YWCA Madison honored area's female leaders at its 2013 Women of Distinction Awards luncheon May 23 at the Monona Terrace Community and Convention Center.
The event was held during YWCA "Moxie Conference: Nerve and Know-How for Emerging Leaders.” This year’s honorees were Betty Banks, Andreal Davis, Tehmina Islam, Salli Martyniak, Becky Steinhoff, and Mona Adams Winston.
Every year, Women of Distinction are honored for their community service, professional achievement, integrity, leadership, and dedication to the lives of others and to the quality of life for all as they stand as a reflection of the YWCA’s historic mission and values. Since its beginnings in 1974, more than 195 women have been honored as YWCA's Women of Distinction.
Event attendees could see a panel presentation from the Women of Distinction during a special breakout session at the Moxie Conference titled "Personal Leadership Styles." Moxie Conference breakout speakers included Marcia Anderson, Bettsey Barhorst, Shiva Bidar-Sielaff, Amy Christianson, Jennifer Conlin, Dawn Crim, Linda DeVries, Londa Dewey, Annette Miller, and Barbara Nichols.
The keynote speaker was Marilyn Tam, who is the former CEO of Aveda Corp., president of Reebok Apparel and Retail Group, and vice president of Nike Inc. Tam, an author and humanitarian, is currently co-leading HealthWalk, an integrated health care services and products company.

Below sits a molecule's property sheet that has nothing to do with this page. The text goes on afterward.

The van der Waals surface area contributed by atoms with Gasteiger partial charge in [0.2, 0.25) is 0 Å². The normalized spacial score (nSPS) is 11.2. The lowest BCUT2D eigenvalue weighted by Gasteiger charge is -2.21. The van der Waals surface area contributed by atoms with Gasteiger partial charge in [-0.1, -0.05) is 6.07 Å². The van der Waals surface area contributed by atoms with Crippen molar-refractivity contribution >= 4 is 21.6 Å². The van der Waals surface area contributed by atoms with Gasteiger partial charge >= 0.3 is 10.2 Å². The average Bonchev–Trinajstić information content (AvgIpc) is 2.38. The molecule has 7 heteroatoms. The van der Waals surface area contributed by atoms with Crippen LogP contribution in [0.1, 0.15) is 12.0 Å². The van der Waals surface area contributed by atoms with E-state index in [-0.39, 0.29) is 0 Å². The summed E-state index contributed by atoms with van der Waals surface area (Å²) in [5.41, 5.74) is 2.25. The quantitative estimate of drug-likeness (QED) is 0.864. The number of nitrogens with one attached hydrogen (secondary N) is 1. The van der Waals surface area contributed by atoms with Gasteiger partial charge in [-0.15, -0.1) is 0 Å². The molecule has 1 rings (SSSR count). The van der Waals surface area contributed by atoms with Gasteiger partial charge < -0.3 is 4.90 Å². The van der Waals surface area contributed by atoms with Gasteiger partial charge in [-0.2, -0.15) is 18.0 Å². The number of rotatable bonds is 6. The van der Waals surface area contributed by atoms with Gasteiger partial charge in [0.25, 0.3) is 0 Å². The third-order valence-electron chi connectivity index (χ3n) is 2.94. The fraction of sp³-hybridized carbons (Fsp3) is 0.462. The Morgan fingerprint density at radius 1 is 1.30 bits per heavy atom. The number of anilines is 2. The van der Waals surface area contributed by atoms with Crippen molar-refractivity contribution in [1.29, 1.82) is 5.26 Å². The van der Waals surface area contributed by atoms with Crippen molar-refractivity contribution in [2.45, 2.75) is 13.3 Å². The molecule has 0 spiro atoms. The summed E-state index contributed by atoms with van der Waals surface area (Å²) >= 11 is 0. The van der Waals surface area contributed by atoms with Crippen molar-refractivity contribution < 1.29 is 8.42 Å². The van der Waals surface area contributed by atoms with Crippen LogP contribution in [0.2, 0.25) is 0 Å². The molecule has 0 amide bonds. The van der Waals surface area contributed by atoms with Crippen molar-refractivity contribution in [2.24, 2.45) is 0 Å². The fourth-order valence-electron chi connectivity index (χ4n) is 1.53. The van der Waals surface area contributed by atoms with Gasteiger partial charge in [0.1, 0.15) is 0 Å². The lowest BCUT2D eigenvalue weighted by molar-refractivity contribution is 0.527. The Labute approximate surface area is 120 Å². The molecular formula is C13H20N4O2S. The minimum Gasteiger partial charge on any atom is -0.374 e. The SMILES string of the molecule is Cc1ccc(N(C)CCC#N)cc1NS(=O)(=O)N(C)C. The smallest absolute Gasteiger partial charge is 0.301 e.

Women of Distinction awardee Betty Banks is co-founder and executive director of Today Not Tomorrow, Inc., whose mission is to create ways for the voices of youth to be heard. She is currently president of the Access Community Health Board of Directors. She’s also a board member of the South Madison Health and Family Center-Harambee and a former director of the Early Childhood Center at Family Enhancement.
Banks thanked Access Community Health Centers for nominating her. “I dedicate this award to the women in my family — both past and present — and the men in my family who continue to love and protect us,” Banks said. “My grandmother, Anna Mae Miller, a teacher who came to Madison with her husband William, a lawyer, at the turn of the 20th century. Together they pioneered many social justice causes that have contributed to the lives we live today.”
Banks' mother, Anna Mae Mitchell, received the very same award in 1982. “She dedicated her life to her family, church, and community,” Banks said.
Banks also thanked her sisters — Caroline, Emma, Arlene, and Yvette and her daughter, Carla, and son, Alan. “Last, but, not least, I thank Gaddi Ben Dan — the man who's been a source of comfort, happiness, and encouragement for me. It is his belief in social justice and creativity that has laid the foundation for our shared work in this community.”
Andreal Davis is the culturally responsive practices coordinator at the Wisconsin Response to Intervention Center. She taught for 20 years at Lincoln Elementary School and has provided leadership as director of Equity and Family Involvement in the Madison Metropolitan School District.